China's steel exports dropped 5.5 percent year-on-year in 2008 after consistent growth for about a decade, the General Administration of Customs said yesterday, warning of further challenges to the industry this year.
The country's steel exports dipped to 59.23 million tons last year, while the export value increased 43.8 percent year-on-year to $63.44 billion, Customs said on its website.
Steel exports dropped 40 percent year-on-year to 1.91 million tons in January and the import of iron ore reached 32.65 million tons, down 5 percent from December 2008.
Monthly steel export declined sharply after reaching a peak of 7.68 million tons in August. The figure stood at 2.95 million tons in November, the lowest since 2007, and picked up slightly to 3.17 million tons in December.
Customs warned that prospects for the sector remain gloomy this year.
The number of new orders is expected to decline because global demand is likely to shrink by over 10 percent this year as estimated by foreign research organizations.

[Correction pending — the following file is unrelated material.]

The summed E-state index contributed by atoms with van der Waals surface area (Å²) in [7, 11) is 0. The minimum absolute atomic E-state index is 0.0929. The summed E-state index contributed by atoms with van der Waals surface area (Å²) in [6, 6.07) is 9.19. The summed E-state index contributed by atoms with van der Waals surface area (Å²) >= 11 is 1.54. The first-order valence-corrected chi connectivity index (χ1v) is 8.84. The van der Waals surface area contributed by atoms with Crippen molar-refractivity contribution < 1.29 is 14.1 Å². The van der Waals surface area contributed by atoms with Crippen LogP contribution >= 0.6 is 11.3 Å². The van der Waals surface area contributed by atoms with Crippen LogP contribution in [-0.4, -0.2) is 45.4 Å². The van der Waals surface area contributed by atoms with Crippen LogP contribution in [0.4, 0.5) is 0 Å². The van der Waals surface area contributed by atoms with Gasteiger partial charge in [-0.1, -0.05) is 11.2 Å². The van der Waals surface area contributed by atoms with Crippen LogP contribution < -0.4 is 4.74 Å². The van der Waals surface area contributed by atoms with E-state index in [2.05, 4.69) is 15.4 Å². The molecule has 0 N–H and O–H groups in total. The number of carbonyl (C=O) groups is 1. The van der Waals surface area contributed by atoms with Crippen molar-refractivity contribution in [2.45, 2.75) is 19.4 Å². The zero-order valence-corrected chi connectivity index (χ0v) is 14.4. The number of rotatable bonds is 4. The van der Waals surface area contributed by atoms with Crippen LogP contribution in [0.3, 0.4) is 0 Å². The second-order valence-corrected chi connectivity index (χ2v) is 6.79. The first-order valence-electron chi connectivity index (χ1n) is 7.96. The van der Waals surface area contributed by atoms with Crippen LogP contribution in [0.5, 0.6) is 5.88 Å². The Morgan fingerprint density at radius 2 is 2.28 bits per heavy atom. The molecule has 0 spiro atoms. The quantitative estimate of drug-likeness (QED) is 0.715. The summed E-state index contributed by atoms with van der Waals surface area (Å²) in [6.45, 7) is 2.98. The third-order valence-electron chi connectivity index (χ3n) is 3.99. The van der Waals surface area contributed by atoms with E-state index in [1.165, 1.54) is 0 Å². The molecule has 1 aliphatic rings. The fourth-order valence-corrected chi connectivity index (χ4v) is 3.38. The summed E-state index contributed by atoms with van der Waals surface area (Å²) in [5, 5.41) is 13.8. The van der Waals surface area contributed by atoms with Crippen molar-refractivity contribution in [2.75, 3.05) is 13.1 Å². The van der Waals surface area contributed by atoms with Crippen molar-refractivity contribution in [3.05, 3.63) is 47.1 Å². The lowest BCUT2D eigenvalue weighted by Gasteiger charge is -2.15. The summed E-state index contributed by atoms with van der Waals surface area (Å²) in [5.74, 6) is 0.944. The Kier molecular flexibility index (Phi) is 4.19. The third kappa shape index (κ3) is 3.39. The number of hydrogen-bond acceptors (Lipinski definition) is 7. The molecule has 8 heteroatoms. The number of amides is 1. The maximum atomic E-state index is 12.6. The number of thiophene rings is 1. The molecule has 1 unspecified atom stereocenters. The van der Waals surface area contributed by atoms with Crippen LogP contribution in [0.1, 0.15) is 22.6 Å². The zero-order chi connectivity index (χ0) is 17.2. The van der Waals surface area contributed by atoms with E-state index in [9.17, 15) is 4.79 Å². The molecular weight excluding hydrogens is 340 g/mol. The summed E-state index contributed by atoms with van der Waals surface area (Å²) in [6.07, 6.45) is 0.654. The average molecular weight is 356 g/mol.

Among China's major markets, demand in South Korea is estimated to drop by 9.5 percent from a year ago, with the United States down by 11 percent and Japan down by over 30 percent.
Affected by the trend, China's steel export orders declined sharply since the fourth quarter last year.
Customs also warned that trade conflicts against Made-in-China steel products may increase this year because some trade partners intend to protect their steel industries from the global economic downturn. Some countries are launching more anti-dumping and countervailing cases against Chinese steel products while others are increasing import duties.
The appreciation of the renminbi also weakens the competitiveness of Chinese products, it said.
Source: China Daily